The top US military officer held talks with Nato commanders in Afghanistan on Monday, looking to halt unprecedented attacks by Afghan allies that have killed 40 Western soldiers so far this year.
Ten soldiers, mostly Americans, have been killed by Afghan allies in the past two weeks, while the total toll of 40 this year makes up 13 percent of all international coalition deaths.
Mistrust spawned by the so-called green-on-blue assaults has reached the stage where foreign troops have been ordered to be armed at all times, even within bases, a Nato spokesman told AFP.
The attacks -- on a scale believed to be unprecedented in modern military history -- are responsible for almost one in every four coalition deaths in the war so far this month.
In the latest incident an Afghan in police uniform killed a Nato soldier in the south on Sunday, shortly before General Martin Dempsey arrived, the military said.
Dempsey, chairman of the US Joint Chiefs of Staff, told reporters at Bagram airbase the rise in the number of attacks would be a key focus of his meetings with US-led coalition and Afghan officers.
Despite expanded efforts to screen recruits and preempt potential turncoat attacks, Dempsey said the number of incidents continues to increase.
"We have an eight-step vetting process that's been in place in earnest for about a year. But we haven't turned the corner on the trend," he said.
Some of the attacks are claimed by the Taliban, who say they have infiltrated the ranks of Afghan security forces, but in the past Nato has attributed many to cultural differences and antagonism between local and US-led allied forces.
Dempsey suggested the Afghan government could do more to thwart the attacks, including more lower-level officials speaking out on the problem.
"I do think the more they can be as concerned about it as we are, the better off we'll all be," he said.
In another a sign of US concern, Defense Secretary Leon Panetta urged Afghan President Hamid Karzai at the weekend to bolster cooperation with ISAF forces to contain the threat.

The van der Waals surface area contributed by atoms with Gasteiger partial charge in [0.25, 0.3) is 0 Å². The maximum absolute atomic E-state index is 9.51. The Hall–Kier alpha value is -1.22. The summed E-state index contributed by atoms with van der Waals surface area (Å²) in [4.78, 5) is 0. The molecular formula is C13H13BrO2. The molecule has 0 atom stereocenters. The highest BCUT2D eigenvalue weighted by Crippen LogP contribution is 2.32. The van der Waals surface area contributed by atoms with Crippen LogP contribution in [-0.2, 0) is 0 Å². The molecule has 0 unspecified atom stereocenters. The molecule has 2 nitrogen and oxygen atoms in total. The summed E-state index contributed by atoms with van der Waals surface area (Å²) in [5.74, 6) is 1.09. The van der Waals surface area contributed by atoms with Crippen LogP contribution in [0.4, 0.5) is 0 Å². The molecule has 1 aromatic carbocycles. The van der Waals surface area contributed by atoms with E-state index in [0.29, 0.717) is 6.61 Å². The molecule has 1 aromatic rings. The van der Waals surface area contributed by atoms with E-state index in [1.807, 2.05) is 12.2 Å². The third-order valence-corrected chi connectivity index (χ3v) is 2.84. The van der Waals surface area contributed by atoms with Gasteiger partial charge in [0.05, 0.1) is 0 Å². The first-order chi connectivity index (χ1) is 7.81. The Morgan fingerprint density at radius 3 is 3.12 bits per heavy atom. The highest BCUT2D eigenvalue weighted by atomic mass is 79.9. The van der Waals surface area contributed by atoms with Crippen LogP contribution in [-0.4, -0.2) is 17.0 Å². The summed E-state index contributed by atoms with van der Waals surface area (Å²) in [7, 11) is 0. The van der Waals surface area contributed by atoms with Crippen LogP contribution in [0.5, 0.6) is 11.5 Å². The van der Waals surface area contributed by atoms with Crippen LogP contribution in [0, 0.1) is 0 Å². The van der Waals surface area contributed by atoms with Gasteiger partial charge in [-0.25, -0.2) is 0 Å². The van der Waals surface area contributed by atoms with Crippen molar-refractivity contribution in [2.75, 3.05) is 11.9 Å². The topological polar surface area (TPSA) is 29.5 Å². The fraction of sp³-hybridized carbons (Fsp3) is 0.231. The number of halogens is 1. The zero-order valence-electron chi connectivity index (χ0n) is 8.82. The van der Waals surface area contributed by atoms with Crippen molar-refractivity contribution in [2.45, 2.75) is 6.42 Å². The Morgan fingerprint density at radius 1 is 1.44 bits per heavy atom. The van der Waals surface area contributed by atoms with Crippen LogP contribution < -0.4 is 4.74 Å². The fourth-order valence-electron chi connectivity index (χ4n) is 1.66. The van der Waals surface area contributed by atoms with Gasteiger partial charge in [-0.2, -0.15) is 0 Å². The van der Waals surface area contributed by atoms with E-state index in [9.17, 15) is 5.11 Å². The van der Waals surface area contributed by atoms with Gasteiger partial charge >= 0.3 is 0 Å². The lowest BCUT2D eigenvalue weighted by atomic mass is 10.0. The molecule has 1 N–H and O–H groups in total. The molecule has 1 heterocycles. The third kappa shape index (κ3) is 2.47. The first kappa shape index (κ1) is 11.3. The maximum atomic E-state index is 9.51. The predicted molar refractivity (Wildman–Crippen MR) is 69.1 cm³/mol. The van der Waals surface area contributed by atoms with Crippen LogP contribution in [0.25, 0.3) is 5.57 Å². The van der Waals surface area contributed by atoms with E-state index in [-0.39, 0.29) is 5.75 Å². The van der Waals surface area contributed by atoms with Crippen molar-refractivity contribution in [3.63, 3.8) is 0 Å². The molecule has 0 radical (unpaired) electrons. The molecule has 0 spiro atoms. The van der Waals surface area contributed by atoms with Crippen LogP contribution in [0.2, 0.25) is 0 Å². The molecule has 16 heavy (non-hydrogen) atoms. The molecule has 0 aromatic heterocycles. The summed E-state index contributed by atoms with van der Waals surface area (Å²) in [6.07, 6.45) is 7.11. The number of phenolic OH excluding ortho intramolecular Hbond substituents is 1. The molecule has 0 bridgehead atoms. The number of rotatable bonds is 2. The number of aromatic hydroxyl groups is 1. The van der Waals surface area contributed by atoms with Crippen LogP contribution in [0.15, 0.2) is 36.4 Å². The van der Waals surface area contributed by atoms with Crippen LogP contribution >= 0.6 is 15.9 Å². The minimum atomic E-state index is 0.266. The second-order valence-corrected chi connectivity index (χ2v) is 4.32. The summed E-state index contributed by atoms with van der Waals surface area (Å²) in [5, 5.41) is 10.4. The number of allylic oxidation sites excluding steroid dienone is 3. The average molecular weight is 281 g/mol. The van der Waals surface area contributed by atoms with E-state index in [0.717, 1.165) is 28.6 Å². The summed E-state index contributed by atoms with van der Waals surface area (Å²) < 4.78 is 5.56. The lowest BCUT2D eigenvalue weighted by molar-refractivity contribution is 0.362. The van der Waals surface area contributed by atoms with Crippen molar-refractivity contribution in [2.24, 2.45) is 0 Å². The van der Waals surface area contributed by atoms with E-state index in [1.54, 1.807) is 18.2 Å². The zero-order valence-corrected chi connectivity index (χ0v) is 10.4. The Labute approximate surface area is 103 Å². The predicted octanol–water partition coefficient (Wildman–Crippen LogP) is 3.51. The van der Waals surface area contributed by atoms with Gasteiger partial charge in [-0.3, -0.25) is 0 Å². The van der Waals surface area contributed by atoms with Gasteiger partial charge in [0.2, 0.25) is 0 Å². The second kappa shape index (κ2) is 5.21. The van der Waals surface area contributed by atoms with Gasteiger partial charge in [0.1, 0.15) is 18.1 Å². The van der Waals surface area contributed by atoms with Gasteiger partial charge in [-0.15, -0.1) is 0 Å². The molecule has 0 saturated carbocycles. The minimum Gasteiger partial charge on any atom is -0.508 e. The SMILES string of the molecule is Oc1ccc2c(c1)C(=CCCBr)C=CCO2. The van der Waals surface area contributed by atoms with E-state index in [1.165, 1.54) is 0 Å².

Measures should include improved intelligence and more rigorous vetting of Afghan recruits, a Pentagon statement said.
Nato has about 130,000 soldiers fighting an insurgency by Taliban, but they are due to pull out in 2014 and work increasingly with the Afghans they are training to take over.
Dempsey said the insider violence would not alter the timetable for withdrawal.
But the growing number of attacks is likely to add to pressure in Nato nations for an exit as soon as possible from the increasingly unpopular conflict, now nearly 11 years old and America's longest war.
New Zealand pledged Monday to withdraw from Afghanistan as quickly as possible after three of its troops were killed, albeit in a bomb attack, not at the hands of their Afghan colleagues.
Western military officers and politicians are grappling with how to curb the attacks by presumed allies, which are on a scale unknown in recent wars such as those in Vietnam and Iraq, experts say.
"To the best of my knowledge the sort of 'green on blue' attacks on the Western troops in Afghanistan have no parallel in recent military history," Nick Mills, an associate professor of journalism at Boston University who served the US Army as a photographer in Vietnam told AFP.
"The Afghans know that once the Western troops leave, they are going to have to choose sides -- the Kabul government or the Taliban -- and the Kabul government has little respect or credibility.
"The average Afghan, I think, does not believe the Kabul government has the strength to protect him once the Western forces pull out," Mills said.